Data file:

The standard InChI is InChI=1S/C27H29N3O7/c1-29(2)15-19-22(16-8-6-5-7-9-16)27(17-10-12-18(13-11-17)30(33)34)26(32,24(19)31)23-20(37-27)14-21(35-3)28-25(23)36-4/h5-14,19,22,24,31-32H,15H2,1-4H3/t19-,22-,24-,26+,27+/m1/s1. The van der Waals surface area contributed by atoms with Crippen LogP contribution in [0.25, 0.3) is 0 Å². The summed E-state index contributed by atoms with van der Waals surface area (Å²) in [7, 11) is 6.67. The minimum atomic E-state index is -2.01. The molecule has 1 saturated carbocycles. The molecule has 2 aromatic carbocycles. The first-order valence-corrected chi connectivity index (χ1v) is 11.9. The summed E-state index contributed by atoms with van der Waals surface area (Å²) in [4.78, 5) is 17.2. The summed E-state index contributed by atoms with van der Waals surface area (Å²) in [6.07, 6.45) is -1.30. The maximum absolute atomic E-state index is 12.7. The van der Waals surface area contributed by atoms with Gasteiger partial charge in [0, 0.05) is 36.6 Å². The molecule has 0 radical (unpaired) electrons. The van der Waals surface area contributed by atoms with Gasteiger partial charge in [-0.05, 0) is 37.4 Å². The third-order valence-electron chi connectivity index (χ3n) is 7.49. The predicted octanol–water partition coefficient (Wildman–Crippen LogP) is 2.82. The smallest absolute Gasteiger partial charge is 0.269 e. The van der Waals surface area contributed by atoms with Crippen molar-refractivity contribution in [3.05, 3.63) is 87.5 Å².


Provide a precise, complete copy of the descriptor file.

The standard InChI is InChI=1S/C27H29N3O7/c1-29(2)15-19-22(16-8-6-5-7-9-16)27(17-10-12-18(13-11-17)30(33)34)26(32,24(19)31)23-20(37-27)14-21(35-3)28-25(23)36-4/h5-14,19,22,24,31-32H,15H2,1-4H3/t19-,22-,24-,26+,27+/m1/s1. The van der Waals surface area contributed by atoms with Crippen LogP contribution in [0.25, 0.3) is 0 Å². The summed E-state index contributed by atoms with van der Waals surface area (Å²) in [7, 11) is 6.67. The minimum atomic E-state index is -2.01. The molecule has 1 saturated carbocycles. The molecule has 2 aromatic carbocycles. The first-order valence-corrected chi connectivity index (χ1v) is 11.9. The summed E-state index contributed by atoms with van der Waals surface area (Å²) in [4.78, 5) is 17.2. The summed E-state index contributed by atoms with van der Waals surface area (Å²) in [6.07, 6.45) is -1.30. The maximum absolute atomic E-state index is 12.7. The van der Waals surface area contributed by atoms with Gasteiger partial charge in [0, 0.05) is 36.6 Å². The molecule has 0 radical (unpaired) electrons. The van der Waals surface area contributed by atoms with Gasteiger partial charge in [-0.05, 0) is 37.4 Å². The third-order valence-electron chi connectivity index (χ3n) is 7.49. The predicted octanol–water partition coefficient (Wildman–Crippen LogP) is 2.82. The smallest absolute Gasteiger partial charge is 0.269 e. The van der Waals surface area contributed by atoms with Crippen molar-refractivity contribution in [3.05, 3.63) is 87.5 Å².